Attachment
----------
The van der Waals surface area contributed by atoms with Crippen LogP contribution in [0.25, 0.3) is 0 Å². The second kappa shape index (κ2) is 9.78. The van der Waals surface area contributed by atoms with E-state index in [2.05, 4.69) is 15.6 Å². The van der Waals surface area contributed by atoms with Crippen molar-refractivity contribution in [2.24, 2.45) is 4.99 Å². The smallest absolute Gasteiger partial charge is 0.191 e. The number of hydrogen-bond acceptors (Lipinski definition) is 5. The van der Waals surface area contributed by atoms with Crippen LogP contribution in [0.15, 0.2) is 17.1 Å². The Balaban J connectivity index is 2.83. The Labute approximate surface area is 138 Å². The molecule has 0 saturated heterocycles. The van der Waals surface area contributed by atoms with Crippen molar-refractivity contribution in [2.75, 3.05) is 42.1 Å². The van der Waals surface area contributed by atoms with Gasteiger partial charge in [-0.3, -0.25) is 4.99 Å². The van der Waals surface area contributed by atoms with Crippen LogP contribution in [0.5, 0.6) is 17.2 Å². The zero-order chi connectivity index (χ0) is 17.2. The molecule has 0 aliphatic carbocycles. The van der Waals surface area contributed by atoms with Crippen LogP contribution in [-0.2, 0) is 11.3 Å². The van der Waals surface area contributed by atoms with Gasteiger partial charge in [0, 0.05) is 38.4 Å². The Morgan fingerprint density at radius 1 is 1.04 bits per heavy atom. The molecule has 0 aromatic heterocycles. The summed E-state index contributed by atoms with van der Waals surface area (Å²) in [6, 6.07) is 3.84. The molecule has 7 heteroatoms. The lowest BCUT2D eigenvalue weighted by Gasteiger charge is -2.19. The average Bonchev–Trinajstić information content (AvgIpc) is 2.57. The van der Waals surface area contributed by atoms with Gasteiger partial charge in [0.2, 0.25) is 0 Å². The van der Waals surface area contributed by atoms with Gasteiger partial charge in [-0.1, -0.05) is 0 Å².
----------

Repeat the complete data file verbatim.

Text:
The van der Waals surface area contributed by atoms with Crippen LogP contribution in [0.25, 0.3) is 0 Å². The second kappa shape index (κ2) is 9.78. The van der Waals surface area contributed by atoms with E-state index in [2.05, 4.69) is 15.6 Å². The van der Waals surface area contributed by atoms with Crippen molar-refractivity contribution in [2.24, 2.45) is 4.99 Å². The smallest absolute Gasteiger partial charge is 0.191 e. The number of hydrogen-bond acceptors (Lipinski definition) is 5. The van der Waals surface area contributed by atoms with Crippen LogP contribution in [0.15, 0.2) is 17.1 Å². The Balaban J connectivity index is 2.83. The Labute approximate surface area is 138 Å². The molecule has 0 saturated heterocycles. The van der Waals surface area contributed by atoms with Crippen molar-refractivity contribution in [2.75, 3.05) is 42.1 Å². The van der Waals surface area contributed by atoms with Gasteiger partial charge in [-0.3, -0.25) is 4.99 Å². The van der Waals surface area contributed by atoms with Crippen LogP contribution in [0.5, 0.6) is 17.2 Å². The zero-order chi connectivity index (χ0) is 17.2. The molecule has 0 aliphatic carbocycles. The van der Waals surface area contributed by atoms with Crippen LogP contribution in [-0.2, 0) is 11.3 Å². The van der Waals surface area contributed by atoms with Gasteiger partial charge in [0, 0.05) is 38.4 Å². The Morgan fingerprint density at radius 1 is 1.04 bits per heavy atom. The molecule has 0 aromatic heterocycles. The summed E-state index contributed by atoms with van der Waals surface area (Å²) in [6, 6.07) is 3.84. The molecule has 7 heteroatoms. The lowest BCUT2D eigenvalue weighted by Gasteiger charge is -2.19. The average Bonchev–Trinajstić information content (AvgIpc) is 2.57. The van der Waals surface area contributed by atoms with Gasteiger partial charge in [0.2, 0.25) is 0 Å². The van der Waals surface area contributed by atoms with Gasteiger partial charge in [-0.1, -0.05) is 0 Å².